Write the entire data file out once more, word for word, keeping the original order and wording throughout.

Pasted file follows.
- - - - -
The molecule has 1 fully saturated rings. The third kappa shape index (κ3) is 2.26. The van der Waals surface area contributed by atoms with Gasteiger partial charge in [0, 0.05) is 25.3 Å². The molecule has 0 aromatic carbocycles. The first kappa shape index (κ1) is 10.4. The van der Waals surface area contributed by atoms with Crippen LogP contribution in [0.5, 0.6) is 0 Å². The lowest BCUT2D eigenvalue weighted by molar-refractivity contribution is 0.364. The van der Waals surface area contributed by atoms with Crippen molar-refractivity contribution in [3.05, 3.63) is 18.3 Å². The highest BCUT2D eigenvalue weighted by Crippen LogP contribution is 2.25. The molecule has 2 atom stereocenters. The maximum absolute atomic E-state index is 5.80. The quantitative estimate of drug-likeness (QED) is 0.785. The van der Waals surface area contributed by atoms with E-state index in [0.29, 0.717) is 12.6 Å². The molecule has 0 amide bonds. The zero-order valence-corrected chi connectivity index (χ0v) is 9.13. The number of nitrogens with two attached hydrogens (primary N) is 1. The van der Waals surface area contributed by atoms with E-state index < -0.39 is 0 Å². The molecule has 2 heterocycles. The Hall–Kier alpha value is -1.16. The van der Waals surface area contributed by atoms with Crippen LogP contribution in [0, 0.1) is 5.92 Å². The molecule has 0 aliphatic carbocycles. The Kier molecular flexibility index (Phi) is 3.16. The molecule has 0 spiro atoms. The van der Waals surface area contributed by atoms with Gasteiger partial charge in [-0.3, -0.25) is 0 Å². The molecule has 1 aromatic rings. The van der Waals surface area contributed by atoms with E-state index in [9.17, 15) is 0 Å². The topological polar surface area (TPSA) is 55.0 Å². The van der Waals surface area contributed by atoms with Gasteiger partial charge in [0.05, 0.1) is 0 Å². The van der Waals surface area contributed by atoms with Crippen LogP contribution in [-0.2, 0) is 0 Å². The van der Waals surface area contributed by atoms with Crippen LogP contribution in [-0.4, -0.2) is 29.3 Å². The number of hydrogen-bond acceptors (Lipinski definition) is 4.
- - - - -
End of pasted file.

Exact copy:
The molecule has 1 fully saturated rings. The third kappa shape index (κ3) is 2.26. The van der Waals surface area contributed by atoms with Gasteiger partial charge in [0, 0.05) is 25.3 Å². The molecule has 0 aromatic carbocycles. The first kappa shape index (κ1) is 10.4. The van der Waals surface area contributed by atoms with Crippen LogP contribution in [0.5, 0.6) is 0 Å². The lowest BCUT2D eigenvalue weighted by molar-refractivity contribution is 0.364. The van der Waals surface area contributed by atoms with Crippen molar-refractivity contribution in [3.05, 3.63) is 18.3 Å². The highest BCUT2D eigenvalue weighted by Crippen LogP contribution is 2.25. The molecule has 2 atom stereocenters. The maximum absolute atomic E-state index is 5.80. The quantitative estimate of drug-likeness (QED) is 0.785. The van der Waals surface area contributed by atoms with E-state index in [0.29, 0.717) is 12.6 Å². The molecule has 0 amide bonds. The zero-order valence-corrected chi connectivity index (χ0v) is 9.13. The number of nitrogens with two attached hydrogens (primary N) is 1. The van der Waals surface area contributed by atoms with E-state index < -0.39 is 0 Å². The molecule has 2 heterocycles. The Hall–Kier alpha value is -1.16. The van der Waals surface area contributed by atoms with Crippen LogP contribution in [0, 0.1) is 5.92 Å². The molecule has 0 aliphatic carbocycles. The Kier molecular flexibility index (Phi) is 3.16. The molecule has 0 spiro atoms. The van der Waals surface area contributed by atoms with Gasteiger partial charge in [-0.3, -0.25) is 0 Å². The molecule has 1 aromatic rings. The van der Waals surface area contributed by atoms with E-state index in [9.17, 15) is 0 Å². The topological polar surface area (TPSA) is 55.0 Å². The van der Waals surface area contributed by atoms with Gasteiger partial charge in [0.05, 0.1) is 0 Å². The van der Waals surface area contributed by atoms with Crippen LogP contribution in [-0.2, 0) is 0 Å². The van der Waals surface area contributed by atoms with Crippen LogP contribution in [-0.4, -0.2) is 29.3 Å². The number of hydrogen-bond acceptors (Lipinski definition) is 4.